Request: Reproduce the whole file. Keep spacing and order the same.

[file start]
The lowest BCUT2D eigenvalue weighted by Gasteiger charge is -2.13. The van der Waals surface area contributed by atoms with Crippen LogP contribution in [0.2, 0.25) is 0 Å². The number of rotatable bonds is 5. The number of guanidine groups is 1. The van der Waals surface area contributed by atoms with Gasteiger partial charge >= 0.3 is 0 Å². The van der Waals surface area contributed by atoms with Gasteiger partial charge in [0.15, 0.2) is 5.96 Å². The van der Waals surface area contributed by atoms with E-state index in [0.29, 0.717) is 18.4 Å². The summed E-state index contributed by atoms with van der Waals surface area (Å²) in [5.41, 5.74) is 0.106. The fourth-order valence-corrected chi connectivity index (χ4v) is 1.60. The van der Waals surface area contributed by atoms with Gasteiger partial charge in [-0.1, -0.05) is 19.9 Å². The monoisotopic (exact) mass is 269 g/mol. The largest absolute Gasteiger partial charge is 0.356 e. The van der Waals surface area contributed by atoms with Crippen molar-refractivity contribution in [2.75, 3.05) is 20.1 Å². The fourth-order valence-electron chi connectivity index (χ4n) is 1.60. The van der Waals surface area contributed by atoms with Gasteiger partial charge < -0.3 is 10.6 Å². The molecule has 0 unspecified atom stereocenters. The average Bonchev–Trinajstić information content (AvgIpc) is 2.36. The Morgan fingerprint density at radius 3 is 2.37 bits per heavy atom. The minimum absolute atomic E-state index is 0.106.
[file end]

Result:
The lowest BCUT2D eigenvalue weighted by Gasteiger charge is -2.13. The van der Waals surface area contributed by atoms with Crippen LogP contribution in [0.2, 0.25) is 0 Å². The number of rotatable bonds is 5. The number of guanidine groups is 1. The van der Waals surface area contributed by atoms with Gasteiger partial charge >= 0.3 is 0 Å². The van der Waals surface area contributed by atoms with Gasteiger partial charge in [0.15, 0.2) is 5.96 Å². The van der Waals surface area contributed by atoms with E-state index in [0.29, 0.717) is 18.4 Å². The summed E-state index contributed by atoms with van der Waals surface area (Å²) in [5.41, 5.74) is 0.106. The fourth-order valence-corrected chi connectivity index (χ4v) is 1.60. The van der Waals surface area contributed by atoms with Gasteiger partial charge in [-0.1, -0.05) is 19.9 Å². The monoisotopic (exact) mass is 269 g/mol. The largest absolute Gasteiger partial charge is 0.356 e. The van der Waals surface area contributed by atoms with Crippen molar-refractivity contribution in [2.75, 3.05) is 20.1 Å². The fourth-order valence-electron chi connectivity index (χ4n) is 1.60. The van der Waals surface area contributed by atoms with Gasteiger partial charge < -0.3 is 10.6 Å². The molecule has 0 unspecified atom stereocenters. The average Bonchev–Trinajstić information content (AvgIpc) is 2.36. The Morgan fingerprint density at radius 3 is 2.37 bits per heavy atom. The minimum absolute atomic E-state index is 0.106.